It looks like our friends at Osprey Packs are celebrating their 40th anniversary with the same thoroughness and enthusiasm that they create their functional, comfortable and beautiful products. Which is to say, they’ve got every detail covered. As I write this, their #Osprey1974 photo contest is happening where they’re giving away 40 packs in 40 days.

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They’ve got a cool looking 40th anniversary logo that appears on limited edition, commemorative packs:

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And as I write this, their 40th anniversary party is in full swing at the Outdoor Retailer summer show complete with the largest pack I’ve ever seen.

Osprey Packs making a BIG impression at the 2014 Outdoor Retailer summer show.
Osprey Packs making a BIG impression at the 2014 Outdoor Retailer summer show.

All these promotional fireworks are fine and good but what has impressed me most about Osprey Pack’s 40th anniversary celebration is the video series I just finished watching: Osprey Packs–40 Years In the Making. This four-part series tells the story of Osprey Packs’ success with a level of transparency I’ve never seen before and frankly still can’t believe. It’s beautifully shot, informative as can be, and surprisingly hilarious in places. You don’t have to be a huge Osprey Packs fan to enjoy this series but you do need more than 40 minutes to watch it in its entirety.

If you don’t have that kind of time, here’s my five-minute recap with 14 screen shots of what I consider to be some of the most telling, interesting and downright fascinating moments in the four-part video series.

Episode 1

“My personal philosophy is I enjoy life more if I’m surrounded by things I’ve built myself.” Soft-spoken and unassuming, Osprey Packs founder Mike Pfotenhauer will never be confused with Steve Jobs personality-wise, but when it comes to passion for his product and the process involved with creating it, I have to believe that Mike and Steve would have seen eye to eye on a lot of things.

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In Episdode 1, we learn that in his early years, Mike built everything from bike frames and redwood canoes to his wife’s maternity clothes before deciding to “focus” on packs in 1974. I put focus in quotes because according to the video, Osprey Packs designed everything from bicycle battery packs and wheelchair cushions to a prototype of a “backpack, surfboard tent carrier” for O’Neill.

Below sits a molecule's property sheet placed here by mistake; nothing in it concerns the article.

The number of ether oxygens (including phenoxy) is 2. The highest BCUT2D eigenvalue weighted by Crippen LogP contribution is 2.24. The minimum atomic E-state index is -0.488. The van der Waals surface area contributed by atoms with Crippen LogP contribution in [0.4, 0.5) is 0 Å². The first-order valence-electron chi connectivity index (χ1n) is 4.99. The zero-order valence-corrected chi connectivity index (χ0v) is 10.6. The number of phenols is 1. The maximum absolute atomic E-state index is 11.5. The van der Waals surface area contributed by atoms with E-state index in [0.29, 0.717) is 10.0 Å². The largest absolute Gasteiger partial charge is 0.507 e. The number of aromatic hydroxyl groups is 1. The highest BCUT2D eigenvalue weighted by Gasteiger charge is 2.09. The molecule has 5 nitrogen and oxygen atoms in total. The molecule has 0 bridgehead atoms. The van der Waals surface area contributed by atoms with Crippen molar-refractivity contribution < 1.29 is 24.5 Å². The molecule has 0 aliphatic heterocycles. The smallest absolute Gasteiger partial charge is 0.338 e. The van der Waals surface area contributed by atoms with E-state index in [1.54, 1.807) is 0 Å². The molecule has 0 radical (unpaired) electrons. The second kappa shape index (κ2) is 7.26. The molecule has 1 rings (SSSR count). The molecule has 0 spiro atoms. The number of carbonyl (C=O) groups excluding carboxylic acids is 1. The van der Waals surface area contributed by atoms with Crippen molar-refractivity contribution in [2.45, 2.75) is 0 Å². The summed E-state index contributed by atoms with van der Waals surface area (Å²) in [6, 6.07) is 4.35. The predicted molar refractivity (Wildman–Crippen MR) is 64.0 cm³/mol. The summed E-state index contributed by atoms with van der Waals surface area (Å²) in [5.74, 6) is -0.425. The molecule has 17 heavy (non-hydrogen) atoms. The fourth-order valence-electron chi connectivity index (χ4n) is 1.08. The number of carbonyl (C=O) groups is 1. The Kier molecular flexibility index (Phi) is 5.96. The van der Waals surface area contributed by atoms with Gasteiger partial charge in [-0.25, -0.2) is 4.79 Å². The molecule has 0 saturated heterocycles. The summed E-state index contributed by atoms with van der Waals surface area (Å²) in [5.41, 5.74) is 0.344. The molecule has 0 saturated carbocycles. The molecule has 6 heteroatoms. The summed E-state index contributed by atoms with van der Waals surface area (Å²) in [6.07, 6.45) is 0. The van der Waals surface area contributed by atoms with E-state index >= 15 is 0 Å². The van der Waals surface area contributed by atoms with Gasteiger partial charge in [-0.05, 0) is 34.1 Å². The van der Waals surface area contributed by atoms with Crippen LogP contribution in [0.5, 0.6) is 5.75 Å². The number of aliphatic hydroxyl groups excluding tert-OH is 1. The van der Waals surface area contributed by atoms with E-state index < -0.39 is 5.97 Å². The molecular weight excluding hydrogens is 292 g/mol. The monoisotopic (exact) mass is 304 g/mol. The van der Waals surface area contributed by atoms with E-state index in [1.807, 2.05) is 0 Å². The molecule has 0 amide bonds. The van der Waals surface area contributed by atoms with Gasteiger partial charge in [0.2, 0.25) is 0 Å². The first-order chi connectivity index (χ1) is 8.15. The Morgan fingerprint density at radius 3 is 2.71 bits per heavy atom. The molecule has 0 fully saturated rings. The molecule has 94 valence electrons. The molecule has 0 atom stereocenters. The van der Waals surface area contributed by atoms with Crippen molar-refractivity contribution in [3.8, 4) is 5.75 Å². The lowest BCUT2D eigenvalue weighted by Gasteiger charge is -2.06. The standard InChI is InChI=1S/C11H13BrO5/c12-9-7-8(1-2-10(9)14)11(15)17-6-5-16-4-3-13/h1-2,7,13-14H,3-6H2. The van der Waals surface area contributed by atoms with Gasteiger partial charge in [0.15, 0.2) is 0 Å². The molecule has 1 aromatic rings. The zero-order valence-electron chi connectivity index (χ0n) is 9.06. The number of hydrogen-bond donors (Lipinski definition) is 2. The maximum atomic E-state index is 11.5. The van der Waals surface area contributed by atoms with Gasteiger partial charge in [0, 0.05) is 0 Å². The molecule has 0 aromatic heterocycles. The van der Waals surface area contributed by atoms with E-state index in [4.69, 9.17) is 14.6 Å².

Mike with his wife and Osprey Packs co-owner Diane Wren.
Mike with his wife and Osprey Packs co-owner Diane Wren.

As the business grew, so did the pressure to find a workforce that was not prone to skipping work when the surf was good or the Grateful Dead were in town. In 1990, Mike and company moved to Dolores, Colorado.

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Dolores, Colorado is a quiet town of 800 people, many of whom had already worked in the building Osprey Packs moved into that had been previously occupied by W.L. Gore.  With just $5,000 in receivables and a small army of new recruits, Osprey Packs embarked on a period of rapid growth that eventually required them to move to a larger facility in nearby Cortez, Colorado in 1999.

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With four seasons and a wide variety of terrain within a two-hour drive for year-round gear testing, Cortez has proven to be the perfect corporate headquarters for Osprey Packs.

Episode 2

The nostalgia trip continues in Episode 2 with a look back at how the office staff grew from 9 people in 1999 to 75 people today.

Mike in the center posing with his lean and mean team in the early 1990s.
Mike in the center posing with his lean and mean team.

Episode 2 also offers a revealing look behind the present day curtain of Osprey Packs where we meet people from all departments of the company and get a feel for the passionate, yet irreverent corporate culture where work and play are pursued with equal enthusiasm. The best evidence of Osprey Packs’ anti-ordinary culture is the footage taken at Mike’s 60th birthday party where the feel-good scene of Osprey Packs employees enjoying each other’s company is comically punctuated by intermittent clips of Mike struggling to free a Jello-O shot from its plastic container. After watching this scene, it’s easy to understand why Osprey Packs made Outside Magazine’s 2008 list of Best Places to Work.